A mass grave of animals that died of illness and malnutrition has been found at a zoo in China, state media said Tuesday, again throwing the spotlight on poor conditions at the nation's wildlife parks.
The discovery in the northeastern city of Harbin comes just weeks after authorities in Shenyang, also in the northeast, said they were investigating a zoo where three dozen animals had died, amid allegations of parts harvesting.
Workers at the Harbin Northern Forest Zoo dug the three-metre (10-feet) deep pit last year to bury the dead animals, including lions, tigers and leopards, the official Xinhua news agency reported.
It was unclear exactly how many had died and over what period, but the report said the pit was believed to contain 30 to 40 carcasses.
Quoting statistics divulged by frustrated employees, the report added that in the first half of 2008, 14 animals -- including endangered white tigers and white lions -- had died from malnutrition.
Zhang Xinru, the deputy head of the feeding department at the zoo, told Xinhua the establishment had decided to make changes to the animals' food regimes in 2007 to save money.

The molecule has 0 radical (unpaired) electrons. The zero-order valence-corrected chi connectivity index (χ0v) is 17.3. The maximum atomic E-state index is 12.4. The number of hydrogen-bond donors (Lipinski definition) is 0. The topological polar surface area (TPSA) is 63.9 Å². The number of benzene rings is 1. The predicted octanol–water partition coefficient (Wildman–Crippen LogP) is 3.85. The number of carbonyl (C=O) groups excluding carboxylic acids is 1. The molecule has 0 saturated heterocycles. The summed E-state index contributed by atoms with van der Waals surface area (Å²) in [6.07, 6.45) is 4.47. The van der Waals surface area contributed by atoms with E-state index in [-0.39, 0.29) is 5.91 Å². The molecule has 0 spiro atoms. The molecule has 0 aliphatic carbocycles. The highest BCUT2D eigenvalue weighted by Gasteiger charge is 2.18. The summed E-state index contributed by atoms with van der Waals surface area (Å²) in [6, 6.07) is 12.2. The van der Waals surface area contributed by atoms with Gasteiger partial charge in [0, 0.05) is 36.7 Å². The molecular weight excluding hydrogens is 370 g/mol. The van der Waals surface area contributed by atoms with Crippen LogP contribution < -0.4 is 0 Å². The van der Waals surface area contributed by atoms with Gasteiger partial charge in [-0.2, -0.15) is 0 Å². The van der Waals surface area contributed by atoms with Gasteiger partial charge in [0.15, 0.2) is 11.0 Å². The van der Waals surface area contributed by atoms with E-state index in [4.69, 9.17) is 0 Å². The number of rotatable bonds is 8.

Lions and tigers were fed chicken meat and bones to partly replace beef and lamb, and some keepers even gave their lions corn buns instead of meat, the report said.
When zoo officials realised the animals were dying, they changed the feeding pattern again but animals were still suffering from malnutrition, it added.
A zoo spokeswoman, who refused to be named, denied the report, saying the animals had died under normal circumstances of old age or illness. She refused to comment further.
China has more than 200 zoos, according to the Chinese Association of Zoological Gardens. But only large zoos in major cities such as Beijing and Shanghai receive government funding and attention, state media say.
The report quoted Zou Ximing, deputy head of the Harbin zoo, as saying workers were doing their utmost to guarantee the animals' health.
He added the zoo was suffering from lack of funds, and it had dug the pit -- which they were regularly disinfecting -- because they had no money to build an incinerator.
The zoo in Shenyang was closed earlier this month following the deaths of 13 endangered Siberian tigers, as reports surfaced that the dead animals may have been used to produce tiger-bone liquor, seen as a tonic to boost virility.
Tiger parts, such as penises and bones, have long been used in traditional Chinese medicine to increase sexual potency or treat certain illnesses.
China banned all trade in tiger bones and related products in 1993, and is a signatory to the Convention on International Trade in Endangered Species (CITES), which also bars such sales.All rights reserved. © 2005 Agence France-Presse. Sections of the information displayed on this page (dispatches, photographs, logos) are protected by intellectual property rights owned by Agence France-Presse. As a consequence, you may not copy, reproduce, modify, transmit, publish, display or in any way commercially exploit any of the content of this section without the prior written consent of Agence France-Presse.